• Liability coverage: Pays for legal fees, medical expenses, and damages from lawsuits in the case of bodily injury or property damage to other people or property
  • Additional living expenses coverage: Covers the cost of temporary housing and necessities if the unit becomes uninhabitable

Many landlords believe that by being listed as an interested party or additional interest, they can ensure that their tenants maintain adequate insurance across all of these coverage types. Unfortunately, due to the limitations of the interested party designation, that’s not always the case.

Potential Downsides of Being an “Interested Party”

Mailbox overload

The constant stream of letters you’ll receive as the interested party on a renters insurance policy can quickly become a headache, especially when you’re the main point of contact for a building’s worth of tenants. Many property managers are so overwhelmed by the piles of mail they receive that they have to choose between spending hours a week sorting through update letters or tossing them– at which point it’s as good as receiving no updates at all.

Delay in updates

Getting informed about your tenants’ policy changes is one thing, but you also need to act fast to eliminate risks to your business. Despite the promise of staying informed, additional insured processes often leave a critical gap between a tenant’s policy cancellation and the receipt of the notification.

In some cases, a landlord won’t even find out an update was made to the coverage until 60 days after it was canceled. This lag leaves the resident– and, in turn, the landlord– vulnerable to significant losses for months.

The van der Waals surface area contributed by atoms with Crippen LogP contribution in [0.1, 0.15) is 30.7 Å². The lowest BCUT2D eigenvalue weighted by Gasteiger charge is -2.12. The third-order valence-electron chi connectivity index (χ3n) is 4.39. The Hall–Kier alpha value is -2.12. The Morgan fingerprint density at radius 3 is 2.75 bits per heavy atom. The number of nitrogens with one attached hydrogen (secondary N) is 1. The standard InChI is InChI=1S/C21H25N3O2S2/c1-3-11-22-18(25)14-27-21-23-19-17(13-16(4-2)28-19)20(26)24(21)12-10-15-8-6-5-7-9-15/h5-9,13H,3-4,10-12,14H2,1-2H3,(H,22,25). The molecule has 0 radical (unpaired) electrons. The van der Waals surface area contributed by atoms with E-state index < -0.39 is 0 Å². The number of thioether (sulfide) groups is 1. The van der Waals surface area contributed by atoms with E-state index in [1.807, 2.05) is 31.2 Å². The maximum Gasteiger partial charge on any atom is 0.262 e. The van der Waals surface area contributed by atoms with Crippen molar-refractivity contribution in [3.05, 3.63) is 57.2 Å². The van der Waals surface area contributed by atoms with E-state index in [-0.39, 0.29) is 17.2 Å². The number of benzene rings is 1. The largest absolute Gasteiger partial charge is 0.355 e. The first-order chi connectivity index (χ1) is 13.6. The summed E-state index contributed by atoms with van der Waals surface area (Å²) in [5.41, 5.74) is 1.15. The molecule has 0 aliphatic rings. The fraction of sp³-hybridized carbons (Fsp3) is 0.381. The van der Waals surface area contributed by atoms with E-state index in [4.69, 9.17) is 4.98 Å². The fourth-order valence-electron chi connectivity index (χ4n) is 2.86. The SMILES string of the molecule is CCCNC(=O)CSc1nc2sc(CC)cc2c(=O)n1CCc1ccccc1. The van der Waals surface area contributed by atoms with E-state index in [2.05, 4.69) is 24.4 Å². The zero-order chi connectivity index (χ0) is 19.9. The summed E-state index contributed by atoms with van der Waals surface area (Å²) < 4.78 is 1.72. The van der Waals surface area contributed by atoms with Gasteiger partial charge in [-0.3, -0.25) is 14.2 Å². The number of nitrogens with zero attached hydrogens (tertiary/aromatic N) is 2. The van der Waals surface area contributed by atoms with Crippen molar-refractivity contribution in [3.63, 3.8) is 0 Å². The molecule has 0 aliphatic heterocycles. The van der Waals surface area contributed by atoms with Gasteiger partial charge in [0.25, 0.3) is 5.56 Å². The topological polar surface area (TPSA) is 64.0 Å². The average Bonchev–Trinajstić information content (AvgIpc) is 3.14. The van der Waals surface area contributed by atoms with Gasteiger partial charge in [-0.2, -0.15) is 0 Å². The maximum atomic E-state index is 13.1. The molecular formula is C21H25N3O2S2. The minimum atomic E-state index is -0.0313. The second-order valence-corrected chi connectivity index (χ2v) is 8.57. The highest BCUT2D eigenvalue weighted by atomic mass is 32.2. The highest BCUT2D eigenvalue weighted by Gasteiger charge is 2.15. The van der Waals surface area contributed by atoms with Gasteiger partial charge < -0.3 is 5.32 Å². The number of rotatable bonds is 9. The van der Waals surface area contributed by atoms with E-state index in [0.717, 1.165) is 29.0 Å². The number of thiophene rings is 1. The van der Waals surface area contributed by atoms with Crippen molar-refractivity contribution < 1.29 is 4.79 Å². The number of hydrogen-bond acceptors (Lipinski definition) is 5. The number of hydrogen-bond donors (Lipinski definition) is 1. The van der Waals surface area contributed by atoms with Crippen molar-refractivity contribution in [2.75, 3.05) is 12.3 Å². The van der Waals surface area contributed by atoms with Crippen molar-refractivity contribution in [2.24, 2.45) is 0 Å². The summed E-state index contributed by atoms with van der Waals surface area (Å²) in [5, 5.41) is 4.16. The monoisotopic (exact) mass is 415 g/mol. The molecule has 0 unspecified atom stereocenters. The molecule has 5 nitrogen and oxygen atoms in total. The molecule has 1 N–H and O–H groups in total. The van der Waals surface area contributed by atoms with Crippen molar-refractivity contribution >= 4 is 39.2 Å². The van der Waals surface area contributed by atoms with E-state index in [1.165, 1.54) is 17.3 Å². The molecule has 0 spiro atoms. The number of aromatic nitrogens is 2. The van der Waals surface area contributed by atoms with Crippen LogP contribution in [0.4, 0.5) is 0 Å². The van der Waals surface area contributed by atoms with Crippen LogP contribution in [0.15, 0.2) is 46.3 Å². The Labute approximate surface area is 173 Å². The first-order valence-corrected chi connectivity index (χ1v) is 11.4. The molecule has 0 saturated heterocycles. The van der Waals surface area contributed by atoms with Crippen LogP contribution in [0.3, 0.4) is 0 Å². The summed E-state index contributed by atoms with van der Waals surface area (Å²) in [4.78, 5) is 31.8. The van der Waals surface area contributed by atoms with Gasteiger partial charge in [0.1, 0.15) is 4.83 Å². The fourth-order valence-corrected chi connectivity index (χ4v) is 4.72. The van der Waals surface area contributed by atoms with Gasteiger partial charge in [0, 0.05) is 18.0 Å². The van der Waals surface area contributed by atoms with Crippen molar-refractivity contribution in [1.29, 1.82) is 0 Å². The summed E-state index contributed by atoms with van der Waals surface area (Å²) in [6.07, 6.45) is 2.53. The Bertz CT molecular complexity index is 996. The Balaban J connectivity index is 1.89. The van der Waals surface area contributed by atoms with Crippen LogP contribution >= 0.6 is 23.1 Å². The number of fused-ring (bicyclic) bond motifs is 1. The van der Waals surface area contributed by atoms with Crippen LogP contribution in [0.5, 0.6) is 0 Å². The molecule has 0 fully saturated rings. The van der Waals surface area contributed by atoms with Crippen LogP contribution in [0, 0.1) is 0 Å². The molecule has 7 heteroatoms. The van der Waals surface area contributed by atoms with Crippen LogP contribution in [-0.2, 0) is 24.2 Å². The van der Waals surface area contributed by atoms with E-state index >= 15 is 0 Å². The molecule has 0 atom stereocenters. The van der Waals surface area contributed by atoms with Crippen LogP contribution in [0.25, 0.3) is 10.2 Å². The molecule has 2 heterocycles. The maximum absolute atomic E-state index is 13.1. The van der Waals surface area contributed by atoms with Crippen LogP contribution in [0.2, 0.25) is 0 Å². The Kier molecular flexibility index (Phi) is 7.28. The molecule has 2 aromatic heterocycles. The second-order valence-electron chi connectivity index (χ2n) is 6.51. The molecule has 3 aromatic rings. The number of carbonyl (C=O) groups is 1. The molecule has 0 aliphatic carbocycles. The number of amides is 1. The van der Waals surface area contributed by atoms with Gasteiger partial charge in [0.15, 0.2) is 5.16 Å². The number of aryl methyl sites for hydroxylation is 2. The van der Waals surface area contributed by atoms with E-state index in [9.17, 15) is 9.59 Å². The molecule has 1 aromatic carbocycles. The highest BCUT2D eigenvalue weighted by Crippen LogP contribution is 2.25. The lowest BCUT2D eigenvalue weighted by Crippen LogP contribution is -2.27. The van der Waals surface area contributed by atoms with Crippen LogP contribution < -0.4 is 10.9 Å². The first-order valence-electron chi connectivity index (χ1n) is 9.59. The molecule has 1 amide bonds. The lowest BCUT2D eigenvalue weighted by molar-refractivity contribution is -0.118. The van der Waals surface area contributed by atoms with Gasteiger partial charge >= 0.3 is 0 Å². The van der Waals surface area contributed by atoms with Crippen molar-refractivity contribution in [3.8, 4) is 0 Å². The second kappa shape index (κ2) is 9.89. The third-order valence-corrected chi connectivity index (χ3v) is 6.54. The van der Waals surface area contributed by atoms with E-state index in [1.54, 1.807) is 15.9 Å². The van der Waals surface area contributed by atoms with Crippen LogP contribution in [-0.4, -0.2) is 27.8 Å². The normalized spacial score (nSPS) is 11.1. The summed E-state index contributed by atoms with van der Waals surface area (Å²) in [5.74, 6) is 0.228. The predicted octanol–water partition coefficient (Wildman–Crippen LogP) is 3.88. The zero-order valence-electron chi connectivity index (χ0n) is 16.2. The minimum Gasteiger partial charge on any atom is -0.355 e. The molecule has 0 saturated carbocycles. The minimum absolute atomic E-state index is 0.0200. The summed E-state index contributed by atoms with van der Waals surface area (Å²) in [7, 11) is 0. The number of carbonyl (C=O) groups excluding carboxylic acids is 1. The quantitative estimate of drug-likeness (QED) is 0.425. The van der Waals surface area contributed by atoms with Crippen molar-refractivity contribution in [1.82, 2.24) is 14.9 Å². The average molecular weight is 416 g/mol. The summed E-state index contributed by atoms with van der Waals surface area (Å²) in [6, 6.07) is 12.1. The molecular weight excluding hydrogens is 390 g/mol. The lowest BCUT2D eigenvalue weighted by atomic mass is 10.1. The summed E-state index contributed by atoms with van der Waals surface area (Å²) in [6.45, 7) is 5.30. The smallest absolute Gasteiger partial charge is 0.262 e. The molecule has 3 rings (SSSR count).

Limited notifications

As an additional interest, you may not receive all of the alerts you expect, particularly concerning policy updates. Oftentimes interested parties will be notified about policy cancellations, but changes such as coverage limit adjustments might slip under the radar.

This means that if a tenant lowers their coverage below the required threshold, you might not find out at all, leaving potential gaps in protection and increasing the risk of unforeseen financial liabilities.

To top it all off, after all of these inconveniences, it’s still up to the property management company to get the tenant to reinstate his or her coverage if it falls out of compliance. Thus begins a slew of back-and-forth emails and reminder messages until your resident reactivates their policy.

Alternatives: How to Monitor Renters Insurance without the Headache

For years, additional interest was the only way to gain visibility into your residents’ renters insurance. Fortunately, with today’s technology, there’s an easier way to monitor coverage and protect your business.

CheckMy Resident is the only automated insurance verification process that provides real-time transparency for landlords and property managers.

With its monthly monitoring option, you can also find out if the policy ever falls short of your set requirements, without any additional work on your end. CheckMy Resident’s AI-driven adequacy engine verifies whether the tenant’s policy is active, accurate, and adequate. If it’s not, embedded insurance options help them buy affordable and easy-to-purchase coverage on the spot.

Want to get year-round protection without the additional interest letters? Learn more about how CheckMy Resident can work for your business.

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Rev. Date 01/10/24